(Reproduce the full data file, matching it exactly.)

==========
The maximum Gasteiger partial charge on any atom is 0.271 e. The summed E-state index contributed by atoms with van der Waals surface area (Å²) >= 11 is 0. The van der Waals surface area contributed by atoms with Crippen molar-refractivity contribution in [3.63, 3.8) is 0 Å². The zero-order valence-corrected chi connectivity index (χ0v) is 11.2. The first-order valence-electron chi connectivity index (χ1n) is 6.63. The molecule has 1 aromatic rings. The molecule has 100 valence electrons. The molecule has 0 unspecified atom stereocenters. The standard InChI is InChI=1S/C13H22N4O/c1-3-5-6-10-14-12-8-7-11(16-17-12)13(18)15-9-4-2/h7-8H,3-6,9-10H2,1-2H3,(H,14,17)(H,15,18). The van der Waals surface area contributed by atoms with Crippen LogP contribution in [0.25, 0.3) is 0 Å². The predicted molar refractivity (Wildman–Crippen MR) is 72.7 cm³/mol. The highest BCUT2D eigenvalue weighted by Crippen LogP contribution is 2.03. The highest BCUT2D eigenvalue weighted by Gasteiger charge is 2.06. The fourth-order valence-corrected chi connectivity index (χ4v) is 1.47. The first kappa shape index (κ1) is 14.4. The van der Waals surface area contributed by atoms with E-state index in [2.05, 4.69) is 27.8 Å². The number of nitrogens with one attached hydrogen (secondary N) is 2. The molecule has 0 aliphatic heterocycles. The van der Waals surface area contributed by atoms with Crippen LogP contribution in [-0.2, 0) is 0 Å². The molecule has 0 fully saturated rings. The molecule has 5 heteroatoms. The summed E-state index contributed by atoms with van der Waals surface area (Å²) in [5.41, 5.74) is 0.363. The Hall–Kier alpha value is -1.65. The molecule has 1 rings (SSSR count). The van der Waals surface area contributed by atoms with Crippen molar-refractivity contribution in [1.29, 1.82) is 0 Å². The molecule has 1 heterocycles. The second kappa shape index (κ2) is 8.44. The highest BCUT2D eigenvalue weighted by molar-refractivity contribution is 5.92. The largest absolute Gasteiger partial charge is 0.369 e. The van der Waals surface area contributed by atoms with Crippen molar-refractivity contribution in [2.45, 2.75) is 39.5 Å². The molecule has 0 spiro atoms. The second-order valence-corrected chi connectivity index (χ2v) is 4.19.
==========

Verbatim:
The maximum Gasteiger partial charge on any atom is 0.271 e. The summed E-state index contributed by atoms with van der Waals surface area (Å²) >= 11 is 0. The van der Waals surface area contributed by atoms with Crippen molar-refractivity contribution in [3.63, 3.8) is 0 Å². The zero-order valence-corrected chi connectivity index (χ0v) is 11.2. The first-order valence-electron chi connectivity index (χ1n) is 6.63. The molecule has 1 aromatic rings. The molecule has 100 valence electrons. The molecule has 0 unspecified atom stereocenters. The standard InChI is InChI=1S/C13H22N4O/c1-3-5-6-10-14-12-8-7-11(16-17-12)13(18)15-9-4-2/h7-8H,3-6,9-10H2,1-2H3,(H,14,17)(H,15,18). The van der Waals surface area contributed by atoms with Crippen LogP contribution in [0.25, 0.3) is 0 Å². The predicted molar refractivity (Wildman–Crippen MR) is 72.7 cm³/mol. The highest BCUT2D eigenvalue weighted by Crippen LogP contribution is 2.03. The highest BCUT2D eigenvalue weighted by Gasteiger charge is 2.06. The fourth-order valence-corrected chi connectivity index (χ4v) is 1.47. The first kappa shape index (κ1) is 14.4. The van der Waals surface area contributed by atoms with E-state index in [2.05, 4.69) is 27.8 Å². The number of nitrogens with one attached hydrogen (secondary N) is 2. The molecule has 0 aliphatic heterocycles. The van der Waals surface area contributed by atoms with Crippen LogP contribution in [-0.2, 0) is 0 Å². The molecule has 0 fully saturated rings. The molecule has 5 heteroatoms. The summed E-state index contributed by atoms with van der Waals surface area (Å²) in [5.41, 5.74) is 0.363. The Hall–Kier alpha value is -1.65. The molecule has 1 rings (SSSR count). The van der Waals surface area contributed by atoms with Crippen molar-refractivity contribution in [1.29, 1.82) is 0 Å². The molecule has 1 heterocycles. The second kappa shape index (κ2) is 8.44. The highest BCUT2D eigenvalue weighted by molar-refractivity contribution is 5.92. The largest absolute Gasteiger partial charge is 0.369 e. The van der Waals surface area contributed by atoms with Crippen molar-refractivity contribution in [2.45, 2.75) is 39.5 Å². The molecule has 0 spiro atoms. The second-order valence-corrected chi connectivity index (χ2v) is 4.19.